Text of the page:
Miss A Columnist

Lesley Haenny is the Seattle Editor for Miss A. She is an Air Force wife now living in the Seattle area. Prior to living in Seattle, Lesley spent 7 years in Washington, DC, working as a Congressional liaison. She grew up in a small, mountain town in Southern California, sandwiched between an older sister and a younger brother. Her two hard working parents taught her to always go for the clearance rack, bring your lunch everyday, work hard for what you have, and always take the opportunity to travel and play outside. Lesley has been actively involved in various charities such as the Animal Resource Foundation, Komen For the Cure, Prevent Cancer Foundation, American Diabetes Association and the Race for Hope (benefitting the National Brain Tumor Society and Accelerate Brain Cancer Cure).

Museum Of Flight’s 1935 Airliner Flies To Museum For Amelia Earhart Exhibit

(Photo Credit: Amelia Earhart Official Website)

(Photo Credit: Amelia Earhart Official Website)

Amelia Mary Earhart was and still remains a pioneer and a role model for so many women. At age 25, she broke the women’s altitude record, rising to 14,000 feet in a plane she owned. At age 31, in 1928, she became the first woman to fly across the Atlantic (it took her 20 hours and 40 minutes!). Later that year, she published a book on her flight and became the aviation editor for Cosmopolitan Magazine. In 1932, she became the first woman to fly solo across the Atlantic, this time only taking her 14 hours and 56 minutes. For that great feat, President Herbert Hoover awarded her with the National Geographic Society’s gold medal and Congress awarded her the Distinguished Flying Cross. She was also elected as president to the Ninety Nines, a women’s aviation club that she helped form. Her accomplishments in the aviation industry and for women continued until her disappearance on July 2, 1937, just shy of her fortieth birthday.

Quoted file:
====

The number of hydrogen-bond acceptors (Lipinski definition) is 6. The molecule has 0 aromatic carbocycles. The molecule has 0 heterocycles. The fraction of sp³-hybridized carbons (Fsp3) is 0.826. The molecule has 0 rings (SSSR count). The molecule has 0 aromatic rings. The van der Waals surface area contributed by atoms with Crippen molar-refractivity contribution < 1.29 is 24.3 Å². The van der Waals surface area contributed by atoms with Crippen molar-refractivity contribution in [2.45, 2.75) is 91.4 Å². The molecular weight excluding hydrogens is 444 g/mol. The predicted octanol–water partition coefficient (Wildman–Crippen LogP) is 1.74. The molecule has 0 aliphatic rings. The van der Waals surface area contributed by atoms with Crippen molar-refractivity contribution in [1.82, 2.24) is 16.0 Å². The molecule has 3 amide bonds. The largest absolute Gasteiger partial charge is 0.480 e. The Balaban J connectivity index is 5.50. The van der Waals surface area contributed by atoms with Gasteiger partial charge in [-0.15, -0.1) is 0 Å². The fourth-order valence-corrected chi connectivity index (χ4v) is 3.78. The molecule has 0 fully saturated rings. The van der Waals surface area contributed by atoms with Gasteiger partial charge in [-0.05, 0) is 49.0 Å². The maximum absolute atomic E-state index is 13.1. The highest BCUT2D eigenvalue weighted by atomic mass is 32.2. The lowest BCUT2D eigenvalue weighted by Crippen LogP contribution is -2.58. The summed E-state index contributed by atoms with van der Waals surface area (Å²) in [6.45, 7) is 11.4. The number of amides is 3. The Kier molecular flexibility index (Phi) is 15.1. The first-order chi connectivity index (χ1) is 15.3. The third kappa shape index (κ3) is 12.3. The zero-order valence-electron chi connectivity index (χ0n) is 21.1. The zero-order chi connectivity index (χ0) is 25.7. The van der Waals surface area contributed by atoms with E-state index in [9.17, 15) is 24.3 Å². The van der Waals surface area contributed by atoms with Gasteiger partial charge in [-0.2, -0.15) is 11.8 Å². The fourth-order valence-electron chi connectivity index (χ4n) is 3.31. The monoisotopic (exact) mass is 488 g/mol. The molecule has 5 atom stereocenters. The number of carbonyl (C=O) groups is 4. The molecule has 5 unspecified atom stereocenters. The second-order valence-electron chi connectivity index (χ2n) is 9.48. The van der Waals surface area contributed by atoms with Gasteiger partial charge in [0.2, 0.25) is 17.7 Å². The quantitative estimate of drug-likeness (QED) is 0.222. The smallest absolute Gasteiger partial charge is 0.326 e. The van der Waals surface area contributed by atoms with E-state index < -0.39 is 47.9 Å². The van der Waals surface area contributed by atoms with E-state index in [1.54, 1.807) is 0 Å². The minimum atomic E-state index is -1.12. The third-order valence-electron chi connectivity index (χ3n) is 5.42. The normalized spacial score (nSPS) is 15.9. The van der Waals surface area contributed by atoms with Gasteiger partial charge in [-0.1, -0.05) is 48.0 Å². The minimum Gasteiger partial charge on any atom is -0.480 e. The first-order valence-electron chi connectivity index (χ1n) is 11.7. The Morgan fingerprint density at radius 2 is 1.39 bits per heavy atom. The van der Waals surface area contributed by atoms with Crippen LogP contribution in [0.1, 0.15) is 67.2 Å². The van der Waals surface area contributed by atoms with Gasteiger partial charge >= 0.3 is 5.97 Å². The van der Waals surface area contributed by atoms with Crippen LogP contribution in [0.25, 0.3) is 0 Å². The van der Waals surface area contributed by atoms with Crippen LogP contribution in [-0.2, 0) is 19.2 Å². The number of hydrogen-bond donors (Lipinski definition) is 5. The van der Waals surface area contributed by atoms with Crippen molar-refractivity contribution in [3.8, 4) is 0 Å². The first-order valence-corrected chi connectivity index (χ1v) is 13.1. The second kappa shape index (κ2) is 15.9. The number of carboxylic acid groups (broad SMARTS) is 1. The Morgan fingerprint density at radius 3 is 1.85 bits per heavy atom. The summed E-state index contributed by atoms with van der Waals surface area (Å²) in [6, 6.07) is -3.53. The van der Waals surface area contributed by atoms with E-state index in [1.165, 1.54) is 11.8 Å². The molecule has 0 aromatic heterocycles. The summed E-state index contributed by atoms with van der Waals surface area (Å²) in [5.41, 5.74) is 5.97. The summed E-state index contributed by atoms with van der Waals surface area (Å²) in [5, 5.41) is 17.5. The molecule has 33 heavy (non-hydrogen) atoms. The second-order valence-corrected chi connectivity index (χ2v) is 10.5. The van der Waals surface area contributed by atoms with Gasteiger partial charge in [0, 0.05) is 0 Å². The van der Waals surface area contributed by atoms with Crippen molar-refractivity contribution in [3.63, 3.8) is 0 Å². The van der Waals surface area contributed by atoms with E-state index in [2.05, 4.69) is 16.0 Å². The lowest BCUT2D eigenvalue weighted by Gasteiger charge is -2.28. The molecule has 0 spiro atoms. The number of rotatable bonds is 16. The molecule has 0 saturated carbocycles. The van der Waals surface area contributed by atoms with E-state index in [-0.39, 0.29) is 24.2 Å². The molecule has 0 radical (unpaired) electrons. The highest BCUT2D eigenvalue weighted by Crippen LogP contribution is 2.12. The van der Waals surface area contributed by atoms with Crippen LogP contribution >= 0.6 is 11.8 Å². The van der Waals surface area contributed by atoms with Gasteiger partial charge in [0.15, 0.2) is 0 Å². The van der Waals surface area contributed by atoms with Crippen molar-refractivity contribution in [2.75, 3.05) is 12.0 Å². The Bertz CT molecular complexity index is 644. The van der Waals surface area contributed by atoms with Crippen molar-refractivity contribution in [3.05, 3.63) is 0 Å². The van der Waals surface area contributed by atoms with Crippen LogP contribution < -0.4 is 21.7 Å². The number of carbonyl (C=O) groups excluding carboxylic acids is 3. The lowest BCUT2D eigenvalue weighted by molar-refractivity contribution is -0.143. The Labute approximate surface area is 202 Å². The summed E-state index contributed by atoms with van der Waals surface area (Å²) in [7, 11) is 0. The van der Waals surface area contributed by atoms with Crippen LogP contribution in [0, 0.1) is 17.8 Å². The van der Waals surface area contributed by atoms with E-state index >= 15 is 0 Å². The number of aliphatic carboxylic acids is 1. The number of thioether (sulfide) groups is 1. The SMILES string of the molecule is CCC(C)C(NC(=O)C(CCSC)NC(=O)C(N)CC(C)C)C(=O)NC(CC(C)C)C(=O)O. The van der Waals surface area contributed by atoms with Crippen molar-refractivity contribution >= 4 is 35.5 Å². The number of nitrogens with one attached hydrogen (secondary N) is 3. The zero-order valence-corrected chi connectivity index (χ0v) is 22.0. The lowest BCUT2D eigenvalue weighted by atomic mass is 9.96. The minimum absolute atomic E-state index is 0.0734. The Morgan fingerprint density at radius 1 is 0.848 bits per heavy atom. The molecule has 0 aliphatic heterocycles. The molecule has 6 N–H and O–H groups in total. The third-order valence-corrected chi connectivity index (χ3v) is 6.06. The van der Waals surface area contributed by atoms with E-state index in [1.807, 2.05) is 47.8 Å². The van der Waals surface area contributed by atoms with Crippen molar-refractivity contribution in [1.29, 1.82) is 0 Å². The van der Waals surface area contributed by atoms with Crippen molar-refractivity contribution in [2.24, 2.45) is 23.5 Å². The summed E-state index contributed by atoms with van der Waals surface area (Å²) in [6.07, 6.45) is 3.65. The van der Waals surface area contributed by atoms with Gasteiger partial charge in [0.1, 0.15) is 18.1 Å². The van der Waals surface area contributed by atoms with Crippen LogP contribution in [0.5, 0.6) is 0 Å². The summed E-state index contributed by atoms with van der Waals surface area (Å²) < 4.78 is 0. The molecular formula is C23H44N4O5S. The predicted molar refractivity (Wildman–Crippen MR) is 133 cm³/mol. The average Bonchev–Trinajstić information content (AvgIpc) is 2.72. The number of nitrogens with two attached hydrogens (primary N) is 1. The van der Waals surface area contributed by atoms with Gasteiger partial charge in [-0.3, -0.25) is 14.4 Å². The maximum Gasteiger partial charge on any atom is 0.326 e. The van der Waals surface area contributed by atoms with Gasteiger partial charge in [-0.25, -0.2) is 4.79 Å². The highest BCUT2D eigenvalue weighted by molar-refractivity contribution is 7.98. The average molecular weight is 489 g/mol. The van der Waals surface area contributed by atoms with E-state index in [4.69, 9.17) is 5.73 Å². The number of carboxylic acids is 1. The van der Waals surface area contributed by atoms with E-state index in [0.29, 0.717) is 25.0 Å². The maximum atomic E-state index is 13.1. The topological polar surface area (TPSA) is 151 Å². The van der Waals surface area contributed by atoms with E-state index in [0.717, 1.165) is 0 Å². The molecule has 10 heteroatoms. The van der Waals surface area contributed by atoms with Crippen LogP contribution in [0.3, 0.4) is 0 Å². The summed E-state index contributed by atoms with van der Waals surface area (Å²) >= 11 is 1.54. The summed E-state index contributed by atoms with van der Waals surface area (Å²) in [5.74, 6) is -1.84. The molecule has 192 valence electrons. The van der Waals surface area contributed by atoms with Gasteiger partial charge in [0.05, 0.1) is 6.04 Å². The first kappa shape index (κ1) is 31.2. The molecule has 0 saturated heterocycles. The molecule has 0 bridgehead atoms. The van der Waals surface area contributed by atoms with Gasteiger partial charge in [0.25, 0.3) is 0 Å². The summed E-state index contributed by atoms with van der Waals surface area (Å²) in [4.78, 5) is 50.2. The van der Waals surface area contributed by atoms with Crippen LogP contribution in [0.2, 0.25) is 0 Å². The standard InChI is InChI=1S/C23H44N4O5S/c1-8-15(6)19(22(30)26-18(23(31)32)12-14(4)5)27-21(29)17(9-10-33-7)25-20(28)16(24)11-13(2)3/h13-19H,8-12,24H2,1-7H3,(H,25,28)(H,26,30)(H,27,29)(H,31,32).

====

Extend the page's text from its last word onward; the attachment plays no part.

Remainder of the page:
The Museum of Flight is honoring Amelia Earhart and all her accomplishments by opening a permanent Earhart exhibit in October. To help lead up to that celebration, on Saturday, September 21, a 1935 Lockheed Electra (the plane she flew on her ill-fated mission), one of only two in the world, is scheduled to land at the museum at 1:45 p.m. The rare airliner is the same type as Earhart’s famous plane, and will act as the center piece for the permanent exhibit. In celebration of the Electra’s arrival, Museum of Flight Curator Dan Hagedorn will lead a program about the airplane, followed by music and festivities to welcome the plane upon its landing.

Bring the family out to the Museum of Flight for this historic event, honoring one of the most influential women in history!

WHEN: Saturday, September 21, 2013, program begins at 12 p.m., airplane lands at 1:45 p.m.

Museum of Flight
9404 East Marginal Way S
Seattle, WA 98108
Ph. 206-764-5720

Please click here for ticket prices. Half-price admission will be offered to Museum visitors dressed in the style of the 1930s.

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